Trust me, I’m a (Music) Critic

Trust me, I’m a Music Critic

Battle of Ideas

Barbican Centre – Free stage


Saturday 18 October

Creative Conundrums

The writer Brendan Behan infamously described critics as ‘like eunuchs at a harem: they know how it’s done, they’ve seen it done every day, but they don’t know how to do it themselves’. Yet while venomous put-downs between artists and critics are nothing new, critics at Glyndebourne this year found themselves in the midst of a Twitterstorm after making disparaging comments about an opera singer’s weight. Some outraged commentators accused the critics of sexist double-standards, arguing that opera critics should judge only the singing; others complained they were engaging in ‘body-shaming’. One of the critics, plus a few defenders, retorted they were justified in making such harsh judgements on artistic grounds and that their critical duty was to judge the work, not protecting the feelings of performers.

The argument seemed to reflect many of the uncertainties around the role of critics today. There is anxiety from some quarters that professional arts critics are being pushed out of the cultural mainstream and being replaced by amateur bloggers or non-experts pointing to the loss of the BBC’s once flagship Review Show as evidence that serious criticism is no longer valued. Others counter, however, that social media has rejuvenated the discipline, offering a greater platform for informed opinion and debate than ever before. Optimists point towards the seriousness of alternative music sites such as Pitchfork, and the flourishing of online reviews sites for classical music, as proof that arts coverage can thrive online.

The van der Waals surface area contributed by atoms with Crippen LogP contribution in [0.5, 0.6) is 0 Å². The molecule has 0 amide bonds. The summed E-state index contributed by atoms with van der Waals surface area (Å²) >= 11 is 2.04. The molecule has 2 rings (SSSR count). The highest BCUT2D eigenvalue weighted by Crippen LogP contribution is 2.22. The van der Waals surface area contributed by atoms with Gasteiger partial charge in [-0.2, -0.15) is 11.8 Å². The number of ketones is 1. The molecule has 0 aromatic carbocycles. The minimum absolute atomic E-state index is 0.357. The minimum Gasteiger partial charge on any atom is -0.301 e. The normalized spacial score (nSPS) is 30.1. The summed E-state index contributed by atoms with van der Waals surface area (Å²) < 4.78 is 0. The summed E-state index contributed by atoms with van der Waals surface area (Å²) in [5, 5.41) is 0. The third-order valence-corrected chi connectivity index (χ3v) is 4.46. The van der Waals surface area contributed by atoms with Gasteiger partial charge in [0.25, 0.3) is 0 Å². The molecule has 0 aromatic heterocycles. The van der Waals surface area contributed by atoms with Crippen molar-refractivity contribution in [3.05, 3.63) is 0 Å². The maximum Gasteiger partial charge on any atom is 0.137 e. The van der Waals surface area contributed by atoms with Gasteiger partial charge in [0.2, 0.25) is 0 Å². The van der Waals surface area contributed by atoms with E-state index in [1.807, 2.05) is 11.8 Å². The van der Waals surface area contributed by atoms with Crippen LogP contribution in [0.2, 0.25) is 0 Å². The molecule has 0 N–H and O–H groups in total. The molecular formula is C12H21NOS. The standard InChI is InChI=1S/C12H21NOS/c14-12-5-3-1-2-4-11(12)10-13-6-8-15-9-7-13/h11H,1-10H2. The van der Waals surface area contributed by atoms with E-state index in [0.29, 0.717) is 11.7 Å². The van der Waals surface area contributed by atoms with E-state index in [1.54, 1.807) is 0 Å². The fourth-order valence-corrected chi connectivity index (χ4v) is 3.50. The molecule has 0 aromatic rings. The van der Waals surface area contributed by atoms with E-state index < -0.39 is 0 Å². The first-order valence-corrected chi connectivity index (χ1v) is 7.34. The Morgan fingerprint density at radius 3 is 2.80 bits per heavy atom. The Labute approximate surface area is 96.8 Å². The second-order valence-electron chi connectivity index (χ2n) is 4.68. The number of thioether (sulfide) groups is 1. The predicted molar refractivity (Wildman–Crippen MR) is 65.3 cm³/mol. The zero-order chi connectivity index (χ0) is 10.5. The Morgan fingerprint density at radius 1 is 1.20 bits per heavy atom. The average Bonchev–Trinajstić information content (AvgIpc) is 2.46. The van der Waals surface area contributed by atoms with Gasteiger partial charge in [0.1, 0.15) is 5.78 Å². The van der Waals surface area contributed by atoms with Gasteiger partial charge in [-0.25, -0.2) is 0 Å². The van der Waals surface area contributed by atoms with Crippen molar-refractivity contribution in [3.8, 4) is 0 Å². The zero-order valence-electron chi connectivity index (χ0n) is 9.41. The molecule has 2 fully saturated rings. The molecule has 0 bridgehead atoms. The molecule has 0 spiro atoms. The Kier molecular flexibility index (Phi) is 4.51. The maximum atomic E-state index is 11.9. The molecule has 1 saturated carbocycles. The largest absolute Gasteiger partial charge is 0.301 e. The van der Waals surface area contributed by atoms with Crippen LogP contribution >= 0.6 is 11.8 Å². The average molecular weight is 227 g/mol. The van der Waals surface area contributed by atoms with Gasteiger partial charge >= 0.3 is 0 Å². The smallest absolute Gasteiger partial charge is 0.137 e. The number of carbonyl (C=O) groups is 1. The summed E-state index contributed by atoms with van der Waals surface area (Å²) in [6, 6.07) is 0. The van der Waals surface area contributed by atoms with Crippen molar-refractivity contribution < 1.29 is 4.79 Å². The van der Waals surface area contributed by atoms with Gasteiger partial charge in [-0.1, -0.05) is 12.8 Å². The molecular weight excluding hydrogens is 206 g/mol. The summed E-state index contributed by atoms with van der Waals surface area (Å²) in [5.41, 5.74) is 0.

Yet for others the debate is less about platforms than the role of a critic as arbiter of artistic value. When the BBC announced earlier this year that it would remake the famous series Civilisation, some commentators lamented the lack of a successor to Kenneth Clark, but many more felt it was important that the new series reflect a diversity of opinion rather than Clark’s patrician Eurocentrism and that few would accept such a highly loaded ‘personal view’ of culture.

What role do critics play today? Is their job to act as more as informed reviewers and guides to the cultural landscape or do they have a greater role to play in shaping taste? Is serious criticism in seemingly terminal decline or are critics simply being held to stricter account in the digital age? On what criteria should critics base their judgements?


Christopher Gillet, opera singer; columnist, and Opernwelt

Cathy Graham, director of music, British Council

Ivan Hewett, chief music critic, Daily Telegraph; professor, Royal College of Music; broadcaster; author, Music: healing the rift

Amanda Holloway, commissioning editor, Sinfini Music

Simon Millward, director, Albion Media; former London art critic, Wall Street Journa


Dr Tiffany Jenkins, Sociologist and Cultural Commentator

Produced by

Tom Hutchinson clarinettist; teacher; arts project manager, Royal Philharmonic Society

Tiemo Talk of the Town Review